The Maori party are at a set of cross roads and how they deal with it will determine whether they remain a relevant voice for their voters, or end up gradually disappearing into irrelevance.
You’ll note I say ” a voice for their voters”, as I think it would be arrogant for them to claim to be a voice for Maori. Maori didn’t exactly break any records for voter turn out this election and not every Maori who did bother, voted for the Maori Party. So they can’t claim to be a voice for all Maori.
The Green Party here has failed to get over it’s left-of-Labour ideology, and because it’s got a lot of ex-Alliance members and Unionists in it, it can’t be viewed as a real Green Party as say the Green Party in Germany is. How not smacking your kids is good for the environment is lost of me, and obviously a lot of other voters. The Green Party here actually has a real problem because it’s not an environmental issues political movement, it’s a left wing political movement with a lot of Big Government, Statist, Unionist type policies. The fact that they can’t bring themselves to deal with National shows they have lost the plot. I’m sure if they were just an environmental political movement, they could, like the Green’s in Germany have with the Conservative and Liberal parties, have found some common ground with National. This is a huge loss for the Green’s and until they get rid of left wing unionist and ex communists from their ranks and focus on the environment, they are going to become more irrelevant.
This is where the Maori Party comes in.
They can either allow the left wing Maori Sovereignty idealists of their party to push a certain type of political ideology on them, or they can become a party focused on issues important to their voters (and lets face it, every other NZder). This way, they can (like the German Greens) work an agreement with any party who will give them some ground (left or right). Indeed the Maori Party really needs to run a mile from such tags that the MSM will try and pin on them. Like ACT, who I don’t see as being right wing (that’s a convenient MSM tag) the Maori Party should be able to work with anyone.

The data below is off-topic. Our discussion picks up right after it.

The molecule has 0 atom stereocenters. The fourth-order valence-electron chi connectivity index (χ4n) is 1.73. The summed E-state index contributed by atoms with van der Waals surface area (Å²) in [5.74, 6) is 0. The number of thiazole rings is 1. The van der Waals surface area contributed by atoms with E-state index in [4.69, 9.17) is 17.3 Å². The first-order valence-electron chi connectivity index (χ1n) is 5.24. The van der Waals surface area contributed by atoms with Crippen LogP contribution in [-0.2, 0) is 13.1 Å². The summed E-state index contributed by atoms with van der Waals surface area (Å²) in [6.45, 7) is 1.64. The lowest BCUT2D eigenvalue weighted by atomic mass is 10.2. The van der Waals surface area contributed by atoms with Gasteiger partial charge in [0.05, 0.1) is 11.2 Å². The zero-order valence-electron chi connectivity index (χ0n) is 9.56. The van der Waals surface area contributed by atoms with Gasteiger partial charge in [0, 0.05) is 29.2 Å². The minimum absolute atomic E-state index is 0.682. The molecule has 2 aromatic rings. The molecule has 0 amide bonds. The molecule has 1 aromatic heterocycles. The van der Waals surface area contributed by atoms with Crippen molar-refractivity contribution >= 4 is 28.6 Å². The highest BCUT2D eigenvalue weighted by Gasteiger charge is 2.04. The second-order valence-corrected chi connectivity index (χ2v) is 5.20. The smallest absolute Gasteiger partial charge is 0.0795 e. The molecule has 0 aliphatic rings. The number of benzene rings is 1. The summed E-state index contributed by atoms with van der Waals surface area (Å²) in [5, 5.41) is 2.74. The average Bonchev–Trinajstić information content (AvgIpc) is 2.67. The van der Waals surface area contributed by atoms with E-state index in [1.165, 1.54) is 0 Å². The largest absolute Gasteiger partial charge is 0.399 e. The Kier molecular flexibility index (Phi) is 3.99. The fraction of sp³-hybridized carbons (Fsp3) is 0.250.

I understand the Maori Party are keen on vouchers for school children, they have this system in place already and it works well. ACT’s for this as well, and obviously there’s some synergies. Hell, I’d vote for the Maori Party if it was going to see a voucher system put in place because if it works for them, it’ll work for everyone else.
The Maori Party too understands that Social Welfare is not helping it’s voters, and here again they actually have some common ground with ACT.
If the Maori Party can become a practical ‘issues’ party, a bit like ACT, instead of being stuck as left or right (ACT is very socially liberal, much more so than National), then they have a long and successful future ahead of them, and there’s every reason to believe that they will have more than just Maori votes, but in fact have a broader appeal just like the Green’s in Germany have.
If, on the other hand, they allow extreme ideologues to dominate the debate and come out with things about Maori Sovereignty, then they can expect to inhabit the fringes and the practical policies that would not only benefit Maori, but everyone else as well, will never see the light of day.
That’s why the Maori Party are about to make the most important decision in their existence, and for all our sakes given some of the excellent policy ideas coming out (apart from the silly $500 for all Maori families for Christmas type policies) I hope they decide to take the path of a party focused on progressive social and education policy and not run by academics and ideologues like the Green Party is.